If not you, who? If not now, when?
This sums up Stellenbosch University Law Clinic head Theo Broodryk who says to do well in “social justice law”, one has to be genuinely passionate about wanting to make a difference in society - through law
“It is someone who engages clients compassionately and pursues favorable outcomes with a rigorous devotion to excellence.”
And he is the right man for the job.
He has been immersed in law since starting his postgraduate studies at the university. After completing articles and practising as an employment law attorney at ENS, he joined the law faculty in October 2012.
He is now responsible for the day to day running of the law clinic - which celebrates its 30th anniversary this year - and carrying out duties as a senior lecturer.
“I chose law as a career because I was motivated by a desire to make a difference and positive change in society through law. The clinic provides an ideal platform to do so.”
His speciality is “collective redress” - he was the first person in South Africa to do a doctorate on class actions in the country.
He spent time as a visiting scholar at Stanford University in the United States under sponsorship of the leading class action academic globally, Prof Deborah Hensler.
Broodryk has also authored numerous articles in accredited, peer reviewed journals on the South African class action mechanism.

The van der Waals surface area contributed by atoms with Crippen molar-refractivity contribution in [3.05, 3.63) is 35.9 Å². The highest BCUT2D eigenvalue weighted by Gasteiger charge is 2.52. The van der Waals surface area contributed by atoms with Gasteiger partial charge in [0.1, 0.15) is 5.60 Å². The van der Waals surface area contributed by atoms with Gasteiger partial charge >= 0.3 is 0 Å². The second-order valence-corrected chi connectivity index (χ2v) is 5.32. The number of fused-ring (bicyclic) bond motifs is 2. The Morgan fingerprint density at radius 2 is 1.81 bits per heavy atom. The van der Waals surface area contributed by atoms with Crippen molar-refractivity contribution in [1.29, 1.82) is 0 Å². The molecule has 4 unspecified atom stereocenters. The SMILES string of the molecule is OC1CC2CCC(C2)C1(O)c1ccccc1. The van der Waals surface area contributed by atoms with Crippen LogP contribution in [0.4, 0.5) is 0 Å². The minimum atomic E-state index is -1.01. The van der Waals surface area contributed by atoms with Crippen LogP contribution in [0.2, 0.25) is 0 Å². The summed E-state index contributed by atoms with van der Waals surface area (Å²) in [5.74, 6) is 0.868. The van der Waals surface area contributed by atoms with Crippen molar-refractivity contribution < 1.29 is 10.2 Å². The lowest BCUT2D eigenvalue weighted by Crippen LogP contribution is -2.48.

In spite of its name, the “clinic” operates as a fully-fledged attorneys’ office employing 15 staff, including five attorneys and four candidate attorneys who also assist with training final year law students and candidate attorneys.
“It is central to what we do….. And we do it innovatively. For example, we recently started collaborating with Coventry University in the UK where we use robot double technology to train law students.”
But the main work is dealing with poor, marginalised and vulnerable people who turn to the clinic “often as a last resort” to deal with their eviction, family law and civil dispute matters.
Broodryk says between January and September this year, the dedicated team have already assisted more than 1 600 people.
Every case - and every person - counts.
“As a firm, we continuously make a special effort to influence and make a difference to the lives of those individuals who have no other legal recourse, whether it entails that our attorneys visit Kayamandi informal settlement over weekends to educate the community on various legal issues, or through our financial literacy project where we provide financial literacy training to schools, farmworkers and other community members.”
And, on top of all of this, the clinic also takes on national “impact matters” - matters which have the potential to broadly advance the interests of the poor and vulnerable.
“For example, in 2016 we were involved in the Constitutional Court litigation where the court ordered judicial oversight before issuing emolument attachment orders,” he says.
“We are also a party to recently initiated litigation in the Western Cape High Court against 49 respondents for judicial intervention regarding certain debt collection processes. All the major role players in the credit industry are involved.”
A very recent case was one in which the clinic represented South African Paralympian, Hendri Herbst, in a matter where he was refused access to a popular Cape winery’s restaurant because of the presence of his guide dog in 2014.